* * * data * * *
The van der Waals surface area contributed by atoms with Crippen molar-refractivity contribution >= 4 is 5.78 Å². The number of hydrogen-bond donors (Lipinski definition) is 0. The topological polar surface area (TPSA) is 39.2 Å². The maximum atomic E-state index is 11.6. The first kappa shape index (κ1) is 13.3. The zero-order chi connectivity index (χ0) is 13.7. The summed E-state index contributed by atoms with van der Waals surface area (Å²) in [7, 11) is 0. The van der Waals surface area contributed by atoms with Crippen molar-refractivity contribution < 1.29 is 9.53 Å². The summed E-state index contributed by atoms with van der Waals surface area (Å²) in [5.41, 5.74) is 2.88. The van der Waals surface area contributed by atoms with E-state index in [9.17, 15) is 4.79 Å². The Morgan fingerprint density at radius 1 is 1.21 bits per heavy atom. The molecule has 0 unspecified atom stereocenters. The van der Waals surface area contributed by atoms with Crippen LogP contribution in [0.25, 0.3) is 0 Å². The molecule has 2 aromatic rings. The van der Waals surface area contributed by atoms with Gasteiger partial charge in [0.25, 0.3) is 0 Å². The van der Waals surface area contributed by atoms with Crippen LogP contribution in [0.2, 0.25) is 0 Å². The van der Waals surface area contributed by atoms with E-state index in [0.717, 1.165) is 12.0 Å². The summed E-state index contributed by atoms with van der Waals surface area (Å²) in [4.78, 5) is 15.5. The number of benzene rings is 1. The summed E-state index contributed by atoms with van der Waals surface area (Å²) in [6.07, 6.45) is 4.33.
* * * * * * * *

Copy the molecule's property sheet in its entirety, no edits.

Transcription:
The van der Waals surface area contributed by atoms with Crippen molar-refractivity contribution >= 4 is 5.78 Å². The number of hydrogen-bond donors (Lipinski definition) is 0. The topological polar surface area (TPSA) is 39.2 Å². The maximum atomic E-state index is 11.6. The first kappa shape index (κ1) is 13.3. The zero-order chi connectivity index (χ0) is 13.7. The summed E-state index contributed by atoms with van der Waals surface area (Å²) in [7, 11) is 0. The van der Waals surface area contributed by atoms with Crippen molar-refractivity contribution < 1.29 is 9.53 Å². The summed E-state index contributed by atoms with van der Waals surface area (Å²) in [5.41, 5.74) is 2.88. The van der Waals surface area contributed by atoms with E-state index in [9.17, 15) is 4.79 Å². The Morgan fingerprint density at radius 1 is 1.21 bits per heavy atom. The molecule has 0 unspecified atom stereocenters. The van der Waals surface area contributed by atoms with Crippen LogP contribution in [0.25, 0.3) is 0 Å². The molecule has 2 aromatic rings. The van der Waals surface area contributed by atoms with Gasteiger partial charge in [0.25, 0.3) is 0 Å². The van der Waals surface area contributed by atoms with Crippen LogP contribution in [0.2, 0.25) is 0 Å². The van der Waals surface area contributed by atoms with E-state index in [0.717, 1.165) is 12.0 Å². The summed E-state index contributed by atoms with van der Waals surface area (Å²) in [4.78, 5) is 15.5. The number of benzene rings is 1. The summed E-state index contributed by atoms with van der Waals surface area (Å²) in [6.07, 6.45) is 4.33.